Here the product sold to Childs crossed the state line into Texas for resale, and this was sufficient to give the Commission jurisdiction over the alleged discriminatory allowances even under these authorities. Cf. Standard Oil Company v. Federal Trade Commission, 1951, 340 U.S. 231, 71 S.Ct. 240, 95 L.Ed. 239, on the stream of commerce theory. And it may be that these learned authorities have stated a correct rule as to a minimal contact or connection with interstate commerce.
However, we do not think this section of the Act can be so narrowly read either from its plain language, or in the light of the legislative history as to make such a requirement a sine qua non of applicability. See Patman, Guide to the Robinson-Patman Act, supra, for a compilation of the legislative history.
The purpose of the Act was to protect small merchants from discriminatory pracrices at the hands of manufacturers or suppliers favoring large purchasers. The discrimination here was in the course of interstate commerce. It ran from one engaged in interstate commerce to others engaged in interstate commerce. It favored interstate chain operators in their whole business including their intrastate competition with grocerymen in Louisiana in the sale of Petitioner's products who were not offered allowances on proportionally equal terms. The allowances were effected through the utilization of interstate merchanisms. The power to regulate interstate commerce includes limiting 'its employment to the injury of business within the State, * * *.' Moore v. Mead's Fine Bread Co., 1954, 348 U.S. 115, 75 S.Ct. 148, 99 L.Ed. 145; and Lorain Journal Co. v. United States, 1951, 342 U.S. 143, 72 S.Ct. 181, 96 L.Ed. 162. We do not read the statute of qualify payment in the 'course of * * * commerce,' once that appears, by a further requirement that the payment be in connection with goods sold in interstate commerce, resold in interstate commerce, or that the competition between competing customers be in interstate commerce where there is ample nexus to interstate commerce in the whole transaction as here. There is no warrant in the law for any such fragmentation. On the question of jurisdiction see the somewhat analogous case of Corn Products Refining Co. v. Federal Trade Commission, 1945, 324 U.S. 726, 65 S.Ct. 961, 89 L.Ed. 1320, where an interstate manufacturer violated 2(e) by furnishing advertising services in intrastate commerce favoring an intrastate purchaser who did interstate business and competed in interstate commerce with unfavored interstate purchasers, and where the advertising was in interstate commerce. Jurisdiction there was to protect interstate commerce from an intrastate discrimination. Here it is to protect intrastate commerce from an interstate discrimination, a situation not wholly unlike that in Sun Cosmetic Shoppe, Inc. v. Elizabeth Arden Sales Corporation, 2 Cir., 1949, 178 F.2d 150, 13 A.L.R.2d 358. See also In the Matter of J. H. Filbert, Inc., 1957, 54 F.T.C. 359. The allowances under these facts constituted violations of 2(d) of the Act.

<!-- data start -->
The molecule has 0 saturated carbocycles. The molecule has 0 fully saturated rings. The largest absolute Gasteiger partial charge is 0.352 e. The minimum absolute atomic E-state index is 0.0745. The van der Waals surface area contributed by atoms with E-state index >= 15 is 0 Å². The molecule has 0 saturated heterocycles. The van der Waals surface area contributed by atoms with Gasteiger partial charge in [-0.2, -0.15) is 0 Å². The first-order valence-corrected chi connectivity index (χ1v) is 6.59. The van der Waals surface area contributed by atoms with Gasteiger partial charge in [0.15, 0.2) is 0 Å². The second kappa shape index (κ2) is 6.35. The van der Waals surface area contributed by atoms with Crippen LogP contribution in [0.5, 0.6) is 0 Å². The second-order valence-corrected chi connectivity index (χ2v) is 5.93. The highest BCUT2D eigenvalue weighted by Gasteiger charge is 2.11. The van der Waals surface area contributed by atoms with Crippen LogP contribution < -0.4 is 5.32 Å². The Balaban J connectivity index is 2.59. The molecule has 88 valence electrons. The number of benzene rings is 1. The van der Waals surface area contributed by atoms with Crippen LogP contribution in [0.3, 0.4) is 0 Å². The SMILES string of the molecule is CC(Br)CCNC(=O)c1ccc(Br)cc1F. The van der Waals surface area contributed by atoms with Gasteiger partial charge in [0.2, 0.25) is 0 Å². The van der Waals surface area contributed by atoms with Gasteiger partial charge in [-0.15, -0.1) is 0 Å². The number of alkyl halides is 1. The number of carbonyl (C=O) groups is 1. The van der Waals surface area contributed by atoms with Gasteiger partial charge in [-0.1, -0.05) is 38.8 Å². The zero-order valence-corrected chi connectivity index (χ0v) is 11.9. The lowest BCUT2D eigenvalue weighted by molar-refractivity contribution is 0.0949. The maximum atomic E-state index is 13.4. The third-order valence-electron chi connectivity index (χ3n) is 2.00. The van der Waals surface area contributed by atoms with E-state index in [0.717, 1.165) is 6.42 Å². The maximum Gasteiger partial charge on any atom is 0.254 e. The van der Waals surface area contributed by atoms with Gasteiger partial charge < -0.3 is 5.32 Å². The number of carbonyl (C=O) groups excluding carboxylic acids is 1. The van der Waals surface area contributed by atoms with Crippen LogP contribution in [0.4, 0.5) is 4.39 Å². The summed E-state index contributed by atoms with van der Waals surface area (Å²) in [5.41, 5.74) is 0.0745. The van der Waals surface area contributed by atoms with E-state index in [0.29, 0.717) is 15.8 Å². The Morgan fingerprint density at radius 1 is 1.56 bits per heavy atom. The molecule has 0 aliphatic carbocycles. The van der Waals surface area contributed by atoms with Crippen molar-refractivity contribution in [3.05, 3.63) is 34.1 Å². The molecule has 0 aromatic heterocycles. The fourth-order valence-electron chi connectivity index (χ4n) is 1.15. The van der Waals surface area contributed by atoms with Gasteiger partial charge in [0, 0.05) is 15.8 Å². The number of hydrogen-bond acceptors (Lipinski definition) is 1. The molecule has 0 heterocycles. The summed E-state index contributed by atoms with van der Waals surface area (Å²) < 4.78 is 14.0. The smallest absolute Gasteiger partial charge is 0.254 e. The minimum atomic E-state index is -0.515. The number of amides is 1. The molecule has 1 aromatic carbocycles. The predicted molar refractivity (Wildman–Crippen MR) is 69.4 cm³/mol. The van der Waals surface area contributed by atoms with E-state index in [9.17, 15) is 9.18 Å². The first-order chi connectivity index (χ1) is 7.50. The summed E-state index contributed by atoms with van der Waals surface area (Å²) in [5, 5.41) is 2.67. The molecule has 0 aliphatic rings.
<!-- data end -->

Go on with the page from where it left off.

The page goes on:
Petitioner also claims that the challenged transactions are de minimis, citing Skinner v. United States Steel Corporation, 5 Cir., 1956, 233 F.2d 762. See also E. Edelmann & Co. v. Federal Trade Commission, 7 Cir., 1956,239 F.2d 152. Childs was the largest customer of Petitioner while Weingarten was the next to the largest. There is nothing in the record whatsoever to indicate that the total allowance to Childs of $1,833.10 in 1958 and $1,129.70 in 1959 was negligible or inconsequential in the sense of being de minimis, and the same is true as to the Weingarten allowances. There is substantial evidence to the contrary. Keele Hair and Scalp Specialists, Inc. v. Federal Trade Commission, 5 Cir., 1960, 275 F.2d 18.
The petition to review and set aside the cease and desist order of the Commission is denied, and the order will, pursuant to statute, be enforced. 15 U.S.C.A. 21(c).
Of the Tenth Circuit, Sitting by designation
'It shall be unlawful for any person engaged in commerce to pay or contract for the payment of anything of value to or for the benefit of a customer of such person in the course of such commerce as compensation or in consideration for any services or facilities furnished by or through such customer in connection with the processing, handling, sale, or offering for sale of any products or commodities manufactured, sold, or offered for sale by such person, unless such payment or consideration is available on proportionally equal terms to all other customers competing in the distribution of such products or commodities.'
At the hearing the Examiner requested the name of the competitor and counsel for Shreveport Macaroni replied that the defense might by waived or that it might be developed during the hearing. The Examiner asserted that a good faith meeting of competition was not a defense in a 2(d) case. This transpried on November 9, 1960 and since then the courts have ruled otherwise. See Exquisite Form Brassiere, Inc. v. Federal Trade Commission, 1961, 112 U.S.App.D.C. 175, 301 F.2d 499, cert. den., 369 U.S. 888, 82 S.Ct. 1162, 8 L.Ed.2d 289; and Shulton, Inc. v. Federal Trade Commission, 7 Cir., 1962, 305 F.2d 36
The radio and television area was not stated
Sales were made by Petitioner to wholesalers or jobbers in Beaumont and Tyler, Texas but not to a retailers
"Commerce,' as used herein, means trade or commerce among the several States and with foreign nations, * * *.'